A lot is going on in Washington at the moment and the U.S. Senate has its attention divided on the one hand with Biden's ambitious US$1.9 trillion stimulus package while having to contend with the impeachment of ex-president Donald Trump. 
Both actions, which will set the path of America's economy and democracy for decades to come have therefore served to both distract and focus the attention of America's lawmakers at a time when the country is still contending with a coronavirus crisis that shows no signs of abating. 
But there is growing confidence that Biden's fiscal stimulus plan will get passed and markets are certainly betting on it. 
The prospect of onshoring more manufacturing in the U.S. as well as a shift in focus towards domestic supply chains has weighed on export-oriented markets like Japan and Australia.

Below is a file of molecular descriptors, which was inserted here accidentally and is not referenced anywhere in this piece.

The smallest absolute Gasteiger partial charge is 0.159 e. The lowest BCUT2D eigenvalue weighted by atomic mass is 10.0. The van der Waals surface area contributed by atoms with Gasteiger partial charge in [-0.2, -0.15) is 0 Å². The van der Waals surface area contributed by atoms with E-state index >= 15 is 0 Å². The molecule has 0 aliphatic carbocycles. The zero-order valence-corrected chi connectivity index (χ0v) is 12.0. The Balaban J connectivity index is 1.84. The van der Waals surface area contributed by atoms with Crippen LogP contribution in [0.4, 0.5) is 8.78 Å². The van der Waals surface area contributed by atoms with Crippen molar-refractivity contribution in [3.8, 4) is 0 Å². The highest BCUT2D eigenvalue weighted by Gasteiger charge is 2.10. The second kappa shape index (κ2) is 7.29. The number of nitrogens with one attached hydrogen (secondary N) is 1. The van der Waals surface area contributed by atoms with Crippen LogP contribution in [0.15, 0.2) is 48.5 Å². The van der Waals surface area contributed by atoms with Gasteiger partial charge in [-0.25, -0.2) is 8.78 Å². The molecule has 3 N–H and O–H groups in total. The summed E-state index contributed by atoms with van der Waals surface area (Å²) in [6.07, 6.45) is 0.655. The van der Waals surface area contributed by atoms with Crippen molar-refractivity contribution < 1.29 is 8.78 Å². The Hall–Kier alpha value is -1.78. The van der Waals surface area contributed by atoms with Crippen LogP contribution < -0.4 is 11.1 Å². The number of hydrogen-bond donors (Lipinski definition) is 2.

And that was reflected as the only two markets not closed for the Lunar New Year holiday slid slighty with Tokyo's Nikkei 225 (-0.14%) and Sydney’s ASX 200 (-0.63%) ending the week lower.  


1. An Insatiable Appetite for Stocks
  • Stock funds continue to be hot favorites for global investors, especially with the popularity of passive investing showing no signs of waning
  • Excess liquidity across all markets and asset classes is making it harder for investors to determine if markets are at risk of the bubble bursting or are merely responding to record low yields and interest rates 

With central banks printing cash like it’s going out of fashion, investors globally have poured a record US$58 billion into stock funds this past week, while simultaneously clearing out cash holdings.

Although there are no signs of inflation currently, investors aren’t sticking around to find out when central banks will get what they wish for.

The lion’s share of the stock fund flow was unsurprisingly to sectors seen as best able to withstand the effects of the pandemic, which some healthcare experts predict may last for as long as seven years.

According to EPFR data collated by Bank of America (+1.49%), tech-focused funds saw a record inflow of some US$5.4 billion last week to Wednesday.

At the same time, global investors poured US$13.1 billion into bonds while taking some US$10.6 billion out of cash reserves.